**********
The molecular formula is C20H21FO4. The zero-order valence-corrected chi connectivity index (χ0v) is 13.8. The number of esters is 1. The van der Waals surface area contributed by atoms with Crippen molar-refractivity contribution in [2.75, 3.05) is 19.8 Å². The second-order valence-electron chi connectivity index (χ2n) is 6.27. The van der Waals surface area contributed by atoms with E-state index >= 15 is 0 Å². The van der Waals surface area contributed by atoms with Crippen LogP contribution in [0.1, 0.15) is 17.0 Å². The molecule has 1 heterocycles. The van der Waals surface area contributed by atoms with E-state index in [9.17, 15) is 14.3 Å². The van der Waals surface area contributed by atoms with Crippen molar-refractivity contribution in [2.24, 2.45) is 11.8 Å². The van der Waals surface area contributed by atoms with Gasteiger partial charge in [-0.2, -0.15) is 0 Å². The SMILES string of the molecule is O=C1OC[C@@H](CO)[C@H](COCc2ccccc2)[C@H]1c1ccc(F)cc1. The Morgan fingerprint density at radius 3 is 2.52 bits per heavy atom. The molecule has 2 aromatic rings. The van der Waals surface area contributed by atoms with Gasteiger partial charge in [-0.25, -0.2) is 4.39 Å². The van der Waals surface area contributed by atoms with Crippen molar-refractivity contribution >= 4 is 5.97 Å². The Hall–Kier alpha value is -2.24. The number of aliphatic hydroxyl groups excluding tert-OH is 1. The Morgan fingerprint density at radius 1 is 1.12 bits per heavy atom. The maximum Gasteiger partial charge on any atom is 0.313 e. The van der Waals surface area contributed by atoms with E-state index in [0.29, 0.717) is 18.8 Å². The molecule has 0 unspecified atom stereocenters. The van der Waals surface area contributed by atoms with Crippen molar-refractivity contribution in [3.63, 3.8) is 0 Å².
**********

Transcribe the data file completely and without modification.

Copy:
The molecular formula is C20H21FO4. The zero-order valence-corrected chi connectivity index (χ0v) is 13.8. The number of esters is 1. The van der Waals surface area contributed by atoms with Crippen molar-refractivity contribution in [2.75, 3.05) is 19.8 Å². The second-order valence-electron chi connectivity index (χ2n) is 6.27. The van der Waals surface area contributed by atoms with E-state index >= 15 is 0 Å². The van der Waals surface area contributed by atoms with Crippen LogP contribution in [0.1, 0.15) is 17.0 Å². The molecule has 1 heterocycles. The van der Waals surface area contributed by atoms with E-state index in [9.17, 15) is 14.3 Å². The van der Waals surface area contributed by atoms with Crippen molar-refractivity contribution in [2.24, 2.45) is 11.8 Å². The van der Waals surface area contributed by atoms with Gasteiger partial charge in [-0.2, -0.15) is 0 Å². The SMILES string of the molecule is O=C1OC[C@@H](CO)[C@H](COCc2ccccc2)[C@H]1c1ccc(F)cc1. The Morgan fingerprint density at radius 3 is 2.52 bits per heavy atom. The molecule has 2 aromatic rings. The van der Waals surface area contributed by atoms with Gasteiger partial charge in [-0.25, -0.2) is 4.39 Å². The van der Waals surface area contributed by atoms with Crippen molar-refractivity contribution >= 4 is 5.97 Å². The Hall–Kier alpha value is -2.24. The number of aliphatic hydroxyl groups excluding tert-OH is 1. The Morgan fingerprint density at radius 1 is 1.12 bits per heavy atom. The maximum Gasteiger partial charge on any atom is 0.313 e. The van der Waals surface area contributed by atoms with E-state index in [0.29, 0.717) is 18.8 Å². The molecule has 0 unspecified atom stereocenters. The van der Waals surface area contributed by atoms with Crippen molar-refractivity contribution in [3.63, 3.8) is 0 Å².